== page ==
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In 2015, outspoken secularist, refugee activist and ex-Muslim Maryam Namazie tried to speak at Goldsmiths University in London. Whilst she has many views that I find to be (in my subjective opinion) unhelpful generalisations about Islam, I would stress that the chance to criticise religion is a fundamental freedom in our Western society. Maryam didn’t get that chance. She was continuously hounded and aggressively interrupted by members from Goldsmiths’ Islamic society. When she attempted to display a picture of the Prophet Mohammed (?), a member of the Islamic society turned her projector off. Isoc members also shut off the lights at one point. Some were eventually removed.
The fall-out from this very blatant attack on freedom of speech on a British university campus was swift – the disruptors were roundly criticised by the media and secularist groups. Curiously, both Goldsmiths’ Feminist and LGBT societies came out firmly on the side of the Islamic society (Isoc for short). In an even more ironic twist, the President of Isoc was forced to quit shortly thereafter, not because of the Islamic society’s shameful role in disrupting Maryam’s event, but because he was caught tweeting about ‘fag lovers’ and that ‘homosexuality is a disease of the heart and the mind’.
The Goldsmiths saga had many an observer asking how in the world these radically different societies came to be allied with Isocs. It really isn’t that hard to understand why they co-operate on university campuses in Britain. In Pakistan, I saw the bitter conflict between social liberals/women’s activists and conservative Muslims play out online, in the streets and in the media. It’s different here. Muslims are a relatively small minority (4.5% of the national population), the vast majority of whom are just trying to get on with life, but are constantly vilified by the right-wing press. The shared experience of being marginalised, stereotyped minorities pushes otherwise disparate groups together.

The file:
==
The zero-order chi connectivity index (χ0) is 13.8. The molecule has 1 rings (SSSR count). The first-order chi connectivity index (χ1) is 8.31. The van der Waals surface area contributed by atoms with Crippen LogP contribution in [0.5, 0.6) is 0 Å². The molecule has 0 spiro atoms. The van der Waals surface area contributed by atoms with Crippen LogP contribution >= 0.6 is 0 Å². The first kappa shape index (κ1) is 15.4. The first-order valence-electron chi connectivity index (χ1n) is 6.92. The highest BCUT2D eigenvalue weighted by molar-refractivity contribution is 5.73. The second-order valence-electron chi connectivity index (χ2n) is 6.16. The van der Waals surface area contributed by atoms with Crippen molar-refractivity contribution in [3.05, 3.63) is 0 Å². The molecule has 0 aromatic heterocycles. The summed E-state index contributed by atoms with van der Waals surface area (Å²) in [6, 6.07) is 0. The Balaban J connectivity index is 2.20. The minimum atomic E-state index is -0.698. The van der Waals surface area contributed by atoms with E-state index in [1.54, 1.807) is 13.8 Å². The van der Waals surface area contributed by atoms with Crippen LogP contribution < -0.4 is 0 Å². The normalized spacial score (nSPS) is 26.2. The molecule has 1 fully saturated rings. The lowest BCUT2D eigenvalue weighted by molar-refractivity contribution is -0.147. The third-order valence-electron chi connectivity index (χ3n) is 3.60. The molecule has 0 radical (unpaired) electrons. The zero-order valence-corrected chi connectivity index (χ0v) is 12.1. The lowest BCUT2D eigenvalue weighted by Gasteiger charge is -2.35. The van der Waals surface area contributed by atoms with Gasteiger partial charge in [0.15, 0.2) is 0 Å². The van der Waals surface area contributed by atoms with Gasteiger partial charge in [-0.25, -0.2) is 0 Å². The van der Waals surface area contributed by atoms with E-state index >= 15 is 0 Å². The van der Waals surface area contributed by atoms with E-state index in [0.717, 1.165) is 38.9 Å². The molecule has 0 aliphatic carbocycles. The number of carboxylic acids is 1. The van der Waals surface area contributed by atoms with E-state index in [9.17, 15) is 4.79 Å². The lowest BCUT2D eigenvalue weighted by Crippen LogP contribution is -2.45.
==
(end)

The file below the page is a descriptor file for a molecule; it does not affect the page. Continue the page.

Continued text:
Growing up in 97% Muslim Pakistan, I saw the extent to which some parts of the Islamic world have sunk into a victim complex, while refusing to accept or deal with core issues. When a wave of bombings carried out by Islamist terrorists began around 2008, my countrymen obstinately refused to even fathom that the perpetrators of the violence could be our co-religionists. ‘Muslims don’t kill other Muslims, these are clearly Jews/Western agents/CIA etc’ was a mantra repeated ad infinitum, and so the root causes of the issue went unaddressed.
Muslim countries and societies are vastly different from one another, but share one major problem: the proliferation of a puritanical, Saudi-inspired fundamentalist interpretation of the faith that has also made considerable inroads into the Western Muslim diaspora. When groups like LGBT people or feminists engage with Muslims, that’s a definite step in the right direction. However, it sometimes ends up being a self-congratulatory event for (mainly white) well-meaning people to join hands with Muslims to discuss issues like identity or discrimination – both valid concerns – while overlooking problematic and awkward bones of contention (such as the fact that 52% of British Muslims think homosexuality should be criminalised, while 39% think wives should always obey their husbands). Just like in Pakistan, I see important issues being ignored because they challenge the accepted ‘feel-good’ narrative.